Real-time volumetric optical coherence tomography OCT imaging with a surgical microscope
© Oelckers et al; licensee BioMed Central Ltd. 2010
Published: 29 October 2010
Optical coherence tomography is a unique technique to visualize subsurface tissue structures with a resolution below 10µm during microsurgery without tissue contact. Since it was introduced more than 15 years ago imaging speed was boosted by more than three orders of magnitude, from less than 100 to more than 300,000 A-scans per second. Instead of taking only still images of anatomical structures, the increased speed of OCT allows now to image volumes nearly in real time. This enables not only the scanning of larger tissue surfaces, but also opens new application beyond simple diagnosis. A non-contact volumetric imaging with less than 15 µm resolution can guide microsurgery at the eye, in Otolaryngology (ENT) and in other medical disciplines.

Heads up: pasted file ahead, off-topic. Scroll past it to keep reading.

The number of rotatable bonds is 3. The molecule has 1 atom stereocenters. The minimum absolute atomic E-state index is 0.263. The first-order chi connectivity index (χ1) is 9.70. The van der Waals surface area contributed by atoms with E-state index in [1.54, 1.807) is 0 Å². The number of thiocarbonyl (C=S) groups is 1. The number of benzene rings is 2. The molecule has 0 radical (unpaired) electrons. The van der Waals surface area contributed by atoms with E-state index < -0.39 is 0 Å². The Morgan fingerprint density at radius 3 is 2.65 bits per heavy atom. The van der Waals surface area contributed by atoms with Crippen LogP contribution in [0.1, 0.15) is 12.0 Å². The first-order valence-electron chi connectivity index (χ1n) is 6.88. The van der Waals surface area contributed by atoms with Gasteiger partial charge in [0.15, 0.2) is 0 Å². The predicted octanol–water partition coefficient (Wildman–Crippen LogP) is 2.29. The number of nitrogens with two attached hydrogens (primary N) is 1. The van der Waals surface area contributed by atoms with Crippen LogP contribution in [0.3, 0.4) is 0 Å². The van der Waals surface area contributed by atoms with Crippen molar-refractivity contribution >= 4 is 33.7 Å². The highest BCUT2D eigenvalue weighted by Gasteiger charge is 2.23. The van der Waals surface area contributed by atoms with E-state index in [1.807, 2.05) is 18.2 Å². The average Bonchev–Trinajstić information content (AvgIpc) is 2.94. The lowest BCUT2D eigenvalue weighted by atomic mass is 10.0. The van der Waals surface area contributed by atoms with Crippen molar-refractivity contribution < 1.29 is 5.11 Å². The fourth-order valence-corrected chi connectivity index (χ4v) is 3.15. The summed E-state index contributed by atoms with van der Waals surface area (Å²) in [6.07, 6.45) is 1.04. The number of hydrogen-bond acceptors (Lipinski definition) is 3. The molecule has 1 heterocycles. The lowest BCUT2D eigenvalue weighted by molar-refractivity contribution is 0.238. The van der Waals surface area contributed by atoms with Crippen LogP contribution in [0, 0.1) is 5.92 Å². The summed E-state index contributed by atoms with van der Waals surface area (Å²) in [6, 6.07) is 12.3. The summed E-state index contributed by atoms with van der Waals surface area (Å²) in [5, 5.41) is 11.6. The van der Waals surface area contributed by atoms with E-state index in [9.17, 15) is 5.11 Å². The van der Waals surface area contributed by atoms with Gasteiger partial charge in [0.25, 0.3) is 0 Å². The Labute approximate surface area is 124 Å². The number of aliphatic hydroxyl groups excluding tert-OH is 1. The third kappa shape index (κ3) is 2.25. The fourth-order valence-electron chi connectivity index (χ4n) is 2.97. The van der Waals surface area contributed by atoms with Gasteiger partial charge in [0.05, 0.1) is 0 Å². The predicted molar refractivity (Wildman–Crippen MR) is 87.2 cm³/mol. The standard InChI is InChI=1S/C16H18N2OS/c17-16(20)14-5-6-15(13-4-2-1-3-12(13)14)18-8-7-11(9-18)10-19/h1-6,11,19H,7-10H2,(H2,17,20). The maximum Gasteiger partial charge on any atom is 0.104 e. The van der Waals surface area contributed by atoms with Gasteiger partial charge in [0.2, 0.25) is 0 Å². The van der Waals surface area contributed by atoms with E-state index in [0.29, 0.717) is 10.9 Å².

Here we present an ultrahigh speed OCT system with more than 200.000 A-scans/second integrated into a surgical microscope (MÖLLER Hi-R 1000, Möller-Wedel GmbH, Wedel, Germany), which is capable of processing, rendering and displaying more than 7 volumes with 12 million pixel per second by using a PC with a high performance graphics accelerator card. Best performance was reached by distributing the calculation of the A-scans to the four cores of the PC, whereas the preprocessing and rendering was done in real-time with dedicated software on graphic processing unit (GPU). Possible applications of the system are OCT guided microsurgery in the middle ear or tumor surgery of the vocal fold.
This article is published under license to BioMed Central Ltd.